A while back, I wrote a post about the effects of Nitrous Oxide on your car. I talked about how it basically just shoves oxygen into your combustion chamber. Well there’s an easier way to do that, without hilarious gas…forced induction systems.
The purpose of forced induction systems, aka superchargers and turbochargers, is to push more air/fuel mixture into the combustion chamber. The simplest way of visualizing them is as air compressors that just pump more air into the engine. More air and fuel means more power. That’s the primary goal of these devices: create more power. They both do this same job, although in slightly different ways.
A supercharger is a belt driven device that forces air into an internal combustion engine. It consists of a drive belt, drive, the driven gears inside, and a centrifugal compressor wheel. The belt drives the gear and compressor wheel. The compressor wheel pumps air into the engine. In the picture above, the intake air comes in from the back, and goes out of the bottom, the belt drives the wheel in the front.
Supercharger are installed on top of the intake manifold on V-type engines and on the side of inline engines. Since they’re belt driven, supercharger speed is dependent on engine speed and is most efficient at higher engine speeds.
A turbocharger is actually a type of supercharger. In fact turbos used to be called turbosuperchargers because they’re just superchargers that are run via a turbine wheel.
A turbocharger is an exhaust gas driven device that forces air into an internal combustion engine. Turbochargers use the exhaust gases from the engine to drive a turbine wheel. That turbine wheel is connected to the compressor wheel by a shaft. That shaft speed can get up to 150,000 RPMs, so it has to be supported by ball bearings or tapered roller bearings that are pressure lubricated and cooled by the engine oiling system.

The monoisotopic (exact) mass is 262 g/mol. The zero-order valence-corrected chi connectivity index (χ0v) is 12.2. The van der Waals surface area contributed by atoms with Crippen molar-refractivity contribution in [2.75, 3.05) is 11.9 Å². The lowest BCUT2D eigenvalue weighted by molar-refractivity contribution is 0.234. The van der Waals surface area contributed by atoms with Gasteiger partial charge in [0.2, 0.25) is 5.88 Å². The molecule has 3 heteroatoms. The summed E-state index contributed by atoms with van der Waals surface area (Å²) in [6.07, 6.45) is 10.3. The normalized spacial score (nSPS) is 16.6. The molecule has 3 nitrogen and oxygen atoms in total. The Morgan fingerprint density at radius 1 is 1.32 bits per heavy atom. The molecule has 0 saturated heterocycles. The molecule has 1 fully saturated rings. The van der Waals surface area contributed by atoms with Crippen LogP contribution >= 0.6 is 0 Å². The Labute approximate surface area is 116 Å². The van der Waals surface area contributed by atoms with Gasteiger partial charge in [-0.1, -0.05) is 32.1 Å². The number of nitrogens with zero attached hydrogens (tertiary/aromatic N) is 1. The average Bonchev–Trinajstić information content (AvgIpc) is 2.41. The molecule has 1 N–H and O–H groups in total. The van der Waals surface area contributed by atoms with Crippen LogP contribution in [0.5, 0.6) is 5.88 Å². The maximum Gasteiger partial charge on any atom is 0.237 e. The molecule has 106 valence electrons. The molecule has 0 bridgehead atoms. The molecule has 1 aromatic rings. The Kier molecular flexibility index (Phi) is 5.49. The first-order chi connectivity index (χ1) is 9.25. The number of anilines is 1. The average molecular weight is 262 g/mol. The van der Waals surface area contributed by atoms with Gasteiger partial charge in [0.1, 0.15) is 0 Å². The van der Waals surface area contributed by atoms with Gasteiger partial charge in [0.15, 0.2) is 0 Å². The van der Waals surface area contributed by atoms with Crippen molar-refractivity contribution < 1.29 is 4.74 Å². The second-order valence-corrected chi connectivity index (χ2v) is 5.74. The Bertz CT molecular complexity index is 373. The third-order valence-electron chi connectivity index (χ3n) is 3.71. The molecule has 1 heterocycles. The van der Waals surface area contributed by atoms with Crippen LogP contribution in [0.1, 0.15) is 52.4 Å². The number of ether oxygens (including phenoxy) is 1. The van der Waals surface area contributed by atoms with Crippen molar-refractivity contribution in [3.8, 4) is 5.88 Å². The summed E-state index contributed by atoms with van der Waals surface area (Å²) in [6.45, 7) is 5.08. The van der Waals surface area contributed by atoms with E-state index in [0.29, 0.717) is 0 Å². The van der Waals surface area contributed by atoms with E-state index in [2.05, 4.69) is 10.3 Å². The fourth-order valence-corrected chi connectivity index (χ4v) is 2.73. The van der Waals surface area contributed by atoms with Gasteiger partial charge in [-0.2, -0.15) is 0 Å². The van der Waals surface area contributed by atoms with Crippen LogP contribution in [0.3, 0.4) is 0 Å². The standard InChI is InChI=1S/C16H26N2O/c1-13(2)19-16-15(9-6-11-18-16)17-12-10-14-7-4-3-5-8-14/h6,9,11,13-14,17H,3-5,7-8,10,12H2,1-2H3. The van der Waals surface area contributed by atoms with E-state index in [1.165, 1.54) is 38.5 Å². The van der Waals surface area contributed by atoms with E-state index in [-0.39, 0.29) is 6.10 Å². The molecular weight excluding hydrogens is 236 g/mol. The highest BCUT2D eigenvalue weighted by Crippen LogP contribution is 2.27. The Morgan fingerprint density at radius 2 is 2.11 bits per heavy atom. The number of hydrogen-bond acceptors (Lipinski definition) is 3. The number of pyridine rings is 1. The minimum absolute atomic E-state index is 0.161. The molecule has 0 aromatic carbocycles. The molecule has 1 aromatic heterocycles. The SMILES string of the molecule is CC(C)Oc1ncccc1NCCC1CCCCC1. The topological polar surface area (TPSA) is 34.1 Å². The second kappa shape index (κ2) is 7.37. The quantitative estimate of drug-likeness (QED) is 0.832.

Which one is better?
Turbochargers are appealing because they use waste exhaust to power the boost, while superchargers have to take power away from the engine itself via the belt. Still, superchargers are much easier to install and tune, and they give a broader powerband, meaning more power over a broader spectrum instead of a quick jump in power once you get to a certain threshold – like a turbocharger.
It’s difficult to say which is better flat out. Superchargers are easier to install, they don’t get nearly as hot as turbochargers, they’re more reliable, more low end power, etc. There are lots of benefits to superchargers, but turbos have that one big one…they run off of wasted kinetic energy. Turbos address the one main disadvantage of using a supercharger, the fact that it has to take power from the engine to spin.
This is an age old question, both turbo and superchargers have been around for a while, and the debate still isn’t settled. I gave you the information, it’s up to you to make the informed decision.